|The ePublishing demon barks in my ear. Down, demon, down.|
So, time to vent. When I started out as an indie in March 2011 with the launch of Peril, I went for 99 cents / 77 pence, the minimum. My focus was on gaining readership. The book slowly gained a bit of exposure, sales were modest and positive reviews started to come in.
I went through early crises of confidence with the title, the book cover and the blurb, all of which didn't help the book's initial impact.
Whether it was an altruistic move or just a tactic to gain readership (and a dumb one with only one title published) I figured people didn't have to pay for my 90,000 words. So I decided to go free and, via Smashwords, B&N and Kobo, forced a zero price on Amazon in November 2011. That resulted in 16,000 downloads, reaching #12 in the Amazon.com top 100 free titles and producing some follow-on sales (all this happened before KDP Select existed).
In January 2012 I had another free phase with Peril, this time by accident when they forced a zero price match to a New Year giveaway I had on my blog. That resulted in a few hundred more giveaways before the Zon put it back to priced. Things then stabilised. Enough giving away my stuff for nothing. I had two titles out (with the launch of The Baptist) and decided on a $2.99 / £1.79 pricing strategy. Sales increased incrementally from month to month. I added The New Author in March 2012 and The Crucible in July 2012, both priced the same. All four books were also released as paperbacks. With four titles on multiple sites in eBook and paperback I saw a steady growth and put my shoulder to the wheel in writing further new releases.
The other day I read Dean Wesley Smith's blog post The New World of Publishing: 2013 and thought Yeah, that's right. He thinks his novels are worth $7.99. I think mine are worth money too. Maybe I'll increase them above $2.99. It kinda made sense because Peril and The Baptist have great reviews on Goodreads and Amazon, and The Crucible is picking them up now too.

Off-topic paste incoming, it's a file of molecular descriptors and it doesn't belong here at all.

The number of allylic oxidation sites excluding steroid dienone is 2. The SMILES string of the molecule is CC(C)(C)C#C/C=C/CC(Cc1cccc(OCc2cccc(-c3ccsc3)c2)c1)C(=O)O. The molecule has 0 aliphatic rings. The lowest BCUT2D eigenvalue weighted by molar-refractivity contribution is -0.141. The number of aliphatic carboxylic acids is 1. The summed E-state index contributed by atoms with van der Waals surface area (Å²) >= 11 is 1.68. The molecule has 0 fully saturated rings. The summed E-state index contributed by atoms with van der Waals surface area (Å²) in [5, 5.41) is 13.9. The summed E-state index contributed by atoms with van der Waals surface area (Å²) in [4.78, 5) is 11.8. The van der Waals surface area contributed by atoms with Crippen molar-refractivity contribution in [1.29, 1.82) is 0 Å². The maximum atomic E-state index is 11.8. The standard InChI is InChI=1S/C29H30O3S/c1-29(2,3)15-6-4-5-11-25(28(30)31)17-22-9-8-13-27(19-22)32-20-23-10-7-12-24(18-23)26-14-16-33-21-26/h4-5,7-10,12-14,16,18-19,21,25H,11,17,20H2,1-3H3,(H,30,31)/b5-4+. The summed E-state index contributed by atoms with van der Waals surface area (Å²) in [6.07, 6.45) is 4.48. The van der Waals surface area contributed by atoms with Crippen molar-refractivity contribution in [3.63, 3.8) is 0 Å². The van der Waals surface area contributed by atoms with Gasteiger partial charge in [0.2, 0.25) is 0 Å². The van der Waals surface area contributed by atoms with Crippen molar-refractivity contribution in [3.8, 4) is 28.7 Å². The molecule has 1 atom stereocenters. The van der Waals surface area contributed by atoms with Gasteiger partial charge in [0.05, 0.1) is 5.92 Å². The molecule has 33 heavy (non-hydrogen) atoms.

All the while, though, that little demon was barking on my shoulder. People will buy more of your books if you price them higher? What colour of crazy is that, Mr Nobody Barnes? I personally, as a reader, baulk at paying more than a couple of bucks, quid or whatever for an eBook. They just don't have the fixed costs of a print book.
Then yesterday I saw D.D. Scott post this: Ebook Pricing The D. D. Scott Way: Do I Still Want to be The SnickersBar of Ebooks? U Betchya!
D.D. made a lot of sense. DWS had appealed to my ego and D.D. was talking to my common sense. What's the point of being $7.99 and proud if only a handful of people buy the book? I thought about DWS and what he has that I don't - more than 100 popular novels and a very nice hat. That equates to one huge fan base, the self-esteem to wear that hat and a guaranteed volume sales of new releases. D.D. has a good number of books out (she aims for 20 titles by end 2012) but has built volume at unashamedly low prices using great content and successful promotion (box sets, first in series for free etc). She's achieved volume and revenue, and maintained self-esteem, without a hat.
Blimey! What to do, what to do? Which way is the wind blowing? I've recently cut the day-job down to 4 days so I can produce more writing and release more titles. At some point I have to stop pretending I'm running a charity and start to balance sales volume with price.
I decided to put two of my four titles down to 99c / 75p (The Crucible Part 1 and The New Author) for a month or more and compare how things go with my established titles at 2.99 (Peril and The Baptist).
I made the change yesterday p.m. and a couple of sales registered pretty immediately on those 99c titles. By the time I was ready to turn in last night, I had 10 extra on one title and 4 loans (yeah, one title is in KDP Select). When I woke up this morning I put off checking the reports until I’d had my shower. This would be the breakthrough. I was already wording my blog post in my head and D.D. would feature big time. When I was all spruced up and dressed for the day job I let myself check the laptop. Guess what? It was all a £^%&%^ dream! There were a couple of extra sales on those 99 centers but no loans, definitely dreamt it.
Gonna stick with that plan though (until the wind changes).
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